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Steyrlp10
07-29-2010, 8:35 AM
Lady Calgunners, this was in this morning's paper and thought it might be of interest to some of you :)




Vallejo's Gill making national noise for air rifle
By Matt O'Donnell / Times-Herald
Posted: 07/29/2010 01:00:14 AM PDT


Maneva Gill takes aim during the Junior Olympic National Championship Match in Anniston, Ala. Gill won the gold medal in June and grabbed a silver in New Mexico later in the summer. (Courtesy photo) Maneva Gill is mature for her age.

When Gill was just 4 years old, she began pestering her parents about wanting her own rifle.


A year later she had her own air rifle even though she wasn't quite strong enough to operate it. When she was 8 they took her to the Richmond Rod and Gun Club for a safety class and shooting-range practice.


She played softball but fell in love with her new sport where she had more control of the results.


"I liked that individually you're not relying on others," she said.


Gill, 13, who attends Vallejo Charter School, is now considered an excellent marksman, especially for her age. She grabbed the gold medal this year at the Junior Olympic National Championship Match in Anniston, Ala. In June she attended the National Rifle Association Junior National Championship match in Albuquerque, N.M., winning the silver medal in her division.


She admitted the competition in New Mexico was a bit intimidating considering there were 85 shooters all competing at once.


"The one in (Alabama) seemed more casual, even though it wasn't; there were the same amount of competitors," her mother Lori Gill said. "She's getting really good at it. She'd like to be part of a team."


Maneva said the biggest misconception about the sport is safety.


"There's not much danger compared to other sports," she said. "At both ranges I train at, safety is their number one concern."


The Gills said even though everyone is competing against one
another, shooters often compare tips or loan one another ear plugs, if needed.

"The people in the shooting world are really nice and generous," Maneva said. "They really care a lot about the sport."


Her mother added: "Even though others want their kids or their teams to do well, there is just such camaraderie. I heard about that once we got into it. Her coach said, 'That's what you'll find.'"


One of her coaches is David Lee, who runs the club program at University of San Francisco and mentors others at Lake Merced in San Francisco. He has been coaching the sport for more than 30 years and has helped train a number of national- and international-ranked shooters.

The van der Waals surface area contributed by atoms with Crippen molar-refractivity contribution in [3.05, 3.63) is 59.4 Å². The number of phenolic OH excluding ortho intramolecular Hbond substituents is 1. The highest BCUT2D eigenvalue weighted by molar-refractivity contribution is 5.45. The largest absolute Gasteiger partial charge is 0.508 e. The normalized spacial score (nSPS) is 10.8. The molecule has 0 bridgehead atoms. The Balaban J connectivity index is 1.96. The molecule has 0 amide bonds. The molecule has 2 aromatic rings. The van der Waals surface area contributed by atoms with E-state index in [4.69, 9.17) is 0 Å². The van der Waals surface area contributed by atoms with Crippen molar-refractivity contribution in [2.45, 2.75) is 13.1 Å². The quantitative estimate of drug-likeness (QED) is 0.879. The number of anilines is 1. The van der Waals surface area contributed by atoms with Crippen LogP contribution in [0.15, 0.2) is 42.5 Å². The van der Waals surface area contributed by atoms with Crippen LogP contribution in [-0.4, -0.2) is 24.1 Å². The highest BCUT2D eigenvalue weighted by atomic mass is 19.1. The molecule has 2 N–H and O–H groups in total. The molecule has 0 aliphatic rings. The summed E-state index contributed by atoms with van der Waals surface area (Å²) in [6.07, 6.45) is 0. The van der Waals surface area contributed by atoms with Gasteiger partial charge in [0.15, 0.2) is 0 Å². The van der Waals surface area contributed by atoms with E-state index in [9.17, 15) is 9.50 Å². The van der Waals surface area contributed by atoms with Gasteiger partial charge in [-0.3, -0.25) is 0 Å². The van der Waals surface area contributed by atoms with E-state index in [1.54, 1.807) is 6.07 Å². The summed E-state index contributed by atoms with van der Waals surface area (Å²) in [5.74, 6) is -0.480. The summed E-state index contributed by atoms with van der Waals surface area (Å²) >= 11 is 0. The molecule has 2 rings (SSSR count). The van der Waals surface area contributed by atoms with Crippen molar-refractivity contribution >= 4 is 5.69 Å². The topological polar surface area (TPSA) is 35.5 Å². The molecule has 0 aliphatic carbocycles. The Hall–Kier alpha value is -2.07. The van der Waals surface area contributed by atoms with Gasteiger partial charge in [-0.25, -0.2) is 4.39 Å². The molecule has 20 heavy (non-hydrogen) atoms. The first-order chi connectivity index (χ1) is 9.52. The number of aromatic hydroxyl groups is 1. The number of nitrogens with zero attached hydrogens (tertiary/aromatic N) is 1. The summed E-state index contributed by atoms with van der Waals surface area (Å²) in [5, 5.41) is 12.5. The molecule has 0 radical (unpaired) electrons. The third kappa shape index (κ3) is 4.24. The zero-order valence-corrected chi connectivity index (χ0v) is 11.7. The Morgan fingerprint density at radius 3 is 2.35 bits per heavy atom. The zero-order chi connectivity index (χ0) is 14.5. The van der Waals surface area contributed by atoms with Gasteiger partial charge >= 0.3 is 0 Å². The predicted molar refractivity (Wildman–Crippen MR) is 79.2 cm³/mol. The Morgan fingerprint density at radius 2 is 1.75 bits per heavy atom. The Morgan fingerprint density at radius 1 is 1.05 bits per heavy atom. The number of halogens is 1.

Some of the traits most good shooters possess are the desire to get something right, the ability to pay attention to detail and to repeat it on demand, focus and strength of character, Lee pointed out.


"She has a sense of commitment (that) I find rare in most kids today," he wrote via e-mail. "I help run a couple of other junior programs and it's seldom (when) you'll see a kid come in early and stay late."


Maneva usually trains between 6 and 10 hours per week. Every competitor is expected to go through weight training and build up her core stability and upper-body strength.


"She has her workout program, mental training exercises and practice at home," Lee said. "That's a lot of work and focus for someone her age. And when she thinks she's lacking in something, she's out here at the range for a tune-up, or brain-storming session."


Every shooter is expected to be able to shoot laying down, kneeling and standing. Maneva said the laying down or "prone" position is often the easiest.


"That's usually where you can pick up the most points," she said. "Standing and kneeling are harder. When you're standing, you're using your feet for stability. When you're in the prone position, it's just you and the rifle."


The bulk of the 2010 junior rifle season is complete but Maneva plans to attend next year's national competitions. Both are expected to be at the same site in Ohio.


Gill would like to continue to progress. Her coach has actually asked her to not only shoot but tutor new competitors.


"I have two medals for my age group, but I'd like to win an overall medal for all of the age groups," she said.


This may be Maneva's last year in Vallejo. Her family plans to move back to Ferndale, a small town in Humboldt County near the California-Nevada border.


That will make the commute to the Bay Area a little tougher, but the family is committed.


"In my opinion, if Maneva sticks with the sport, will make a name for herself," Lee said.

six10
07-31-2010, 8:07 PM
Wow, good for her! Hope she keeps up with it, despite the move. Great to see a young girl getting such support from her family for this sport. Thanks for posting the article, Steyrlp10. :)

bruceflinch
08-02-2010, 11:13 AM
Maneva shot at our Club in the Winter Airgun league. Very nice young lady & an awesome competitor!

Steyrlp10
08-02-2010, 11:24 AM
Wow, good for her! Hope she keeps up with it, despite the move. Great to see a young girl getting such support from her family for this sport. Thanks for posting the article, Steyrlp10. :)

You're welcome -- glad you found it interesting. International Bullseye is still pretty unknown to most people because most of it isn't considered a "spectator sport" like Action Pistol. However, like I tell people, it's still an Olympic event :)

Steyrlp10
08-02-2010, 11:25 AM
Maneva shot at our Club in the Winter Airgun league. Very nice young lady & an awesome competitor!

It would be nice to follow her career because she's local -- and see her make the next Olympic Shooting Team.